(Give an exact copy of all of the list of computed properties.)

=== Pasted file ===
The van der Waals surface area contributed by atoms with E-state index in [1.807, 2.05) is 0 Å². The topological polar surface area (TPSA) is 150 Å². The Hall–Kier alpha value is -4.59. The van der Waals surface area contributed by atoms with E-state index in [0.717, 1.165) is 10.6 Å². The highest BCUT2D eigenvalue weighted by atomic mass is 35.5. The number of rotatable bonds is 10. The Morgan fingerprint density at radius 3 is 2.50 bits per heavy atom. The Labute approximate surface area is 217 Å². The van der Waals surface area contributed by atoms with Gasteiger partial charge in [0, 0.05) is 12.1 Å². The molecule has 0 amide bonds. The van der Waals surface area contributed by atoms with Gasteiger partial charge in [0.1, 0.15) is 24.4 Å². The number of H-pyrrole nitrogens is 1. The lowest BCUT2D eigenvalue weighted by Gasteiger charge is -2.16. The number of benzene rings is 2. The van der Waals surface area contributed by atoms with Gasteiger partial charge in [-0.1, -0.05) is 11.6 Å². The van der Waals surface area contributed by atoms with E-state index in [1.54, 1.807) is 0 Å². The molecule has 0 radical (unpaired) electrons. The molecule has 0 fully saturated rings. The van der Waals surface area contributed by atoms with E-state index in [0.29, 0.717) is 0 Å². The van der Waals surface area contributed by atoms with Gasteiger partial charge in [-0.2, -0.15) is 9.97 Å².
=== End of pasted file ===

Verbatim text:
The van der Waals surface area contributed by atoms with E-state index in [1.807, 2.05) is 0 Å². The topological polar surface area (TPSA) is 150 Å². The Hall–Kier alpha value is -4.59. The van der Waals surface area contributed by atoms with E-state index in [0.717, 1.165) is 10.6 Å². The highest BCUT2D eigenvalue weighted by atomic mass is 35.5. The number of rotatable bonds is 10. The Morgan fingerprint density at radius 3 is 2.50 bits per heavy atom. The Labute approximate surface area is 217 Å². The van der Waals surface area contributed by atoms with Gasteiger partial charge in [0, 0.05) is 12.1 Å². The molecule has 0 amide bonds. The van der Waals surface area contributed by atoms with Gasteiger partial charge in [0.1, 0.15) is 24.4 Å². The number of H-pyrrole nitrogens is 1. The lowest BCUT2D eigenvalue weighted by Gasteiger charge is -2.16. The number of benzene rings is 2. The van der Waals surface area contributed by atoms with Gasteiger partial charge in [-0.1, -0.05) is 11.6 Å². The van der Waals surface area contributed by atoms with E-state index in [1.54, 1.807) is 0 Å². The molecule has 0 radical (unpaired) electrons. The molecule has 0 fully saturated rings. The van der Waals surface area contributed by atoms with E-state index in [0.29, 0.717) is 0 Å². The van der Waals surface area contributed by atoms with Gasteiger partial charge in [-0.2, -0.15) is 9.97 Å².